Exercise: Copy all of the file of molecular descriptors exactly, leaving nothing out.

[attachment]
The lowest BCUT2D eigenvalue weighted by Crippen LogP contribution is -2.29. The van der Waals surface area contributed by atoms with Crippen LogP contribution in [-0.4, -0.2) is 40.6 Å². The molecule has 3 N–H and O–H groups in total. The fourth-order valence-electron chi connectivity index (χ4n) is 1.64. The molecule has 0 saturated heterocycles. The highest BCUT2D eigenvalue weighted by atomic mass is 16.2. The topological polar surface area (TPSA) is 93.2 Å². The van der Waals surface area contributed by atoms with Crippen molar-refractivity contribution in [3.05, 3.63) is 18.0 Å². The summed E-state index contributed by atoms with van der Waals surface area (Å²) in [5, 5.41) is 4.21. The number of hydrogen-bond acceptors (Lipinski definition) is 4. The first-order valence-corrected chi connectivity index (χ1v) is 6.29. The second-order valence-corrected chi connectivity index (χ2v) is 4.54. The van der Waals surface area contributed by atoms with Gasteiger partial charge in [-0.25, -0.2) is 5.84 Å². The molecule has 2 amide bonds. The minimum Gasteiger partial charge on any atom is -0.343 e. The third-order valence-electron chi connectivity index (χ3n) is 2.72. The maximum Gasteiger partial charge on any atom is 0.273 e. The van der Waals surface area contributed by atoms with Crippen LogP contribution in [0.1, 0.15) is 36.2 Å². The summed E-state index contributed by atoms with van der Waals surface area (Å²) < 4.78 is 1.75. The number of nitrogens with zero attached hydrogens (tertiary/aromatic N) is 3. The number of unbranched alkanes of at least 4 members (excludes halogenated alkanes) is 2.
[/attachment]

The lowest BCUT2D eigenvalue weighted by Crippen LogP contribution is -2.29. The van der Waals surface area contributed by atoms with Crippen LogP contribution in [-0.4, -0.2) is 40.6 Å². The molecule has 3 N–H and O–H groups in total. The fourth-order valence-electron chi connectivity index (χ4n) is 1.64. The molecule has 0 saturated heterocycles. The highest BCUT2D eigenvalue weighted by atomic mass is 16.2. The topological polar surface area (TPSA) is 93.2 Å². The van der Waals surface area contributed by atoms with Crippen molar-refractivity contribution in [3.05, 3.63) is 18.0 Å². The summed E-state index contributed by atoms with van der Waals surface area (Å²) in [5, 5.41) is 4.21. The number of hydrogen-bond acceptors (Lipinski definition) is 4. The first-order valence-corrected chi connectivity index (χ1v) is 6.29. The second-order valence-corrected chi connectivity index (χ2v) is 4.54. The van der Waals surface area contributed by atoms with Gasteiger partial charge in [-0.25, -0.2) is 5.84 Å². The molecule has 2 amide bonds. The minimum Gasteiger partial charge on any atom is -0.343 e. The third-order valence-electron chi connectivity index (χ3n) is 2.72. The maximum Gasteiger partial charge on any atom is 0.273 e. The van der Waals surface area contributed by atoms with Crippen LogP contribution in [0.1, 0.15) is 36.2 Å². The summed E-state index contributed by atoms with van der Waals surface area (Å²) < 4.78 is 1.75. The number of nitrogens with zero attached hydrogens (tertiary/aromatic N) is 3. The number of unbranched alkanes of at least 4 members (excludes halogenated alkanes) is 2.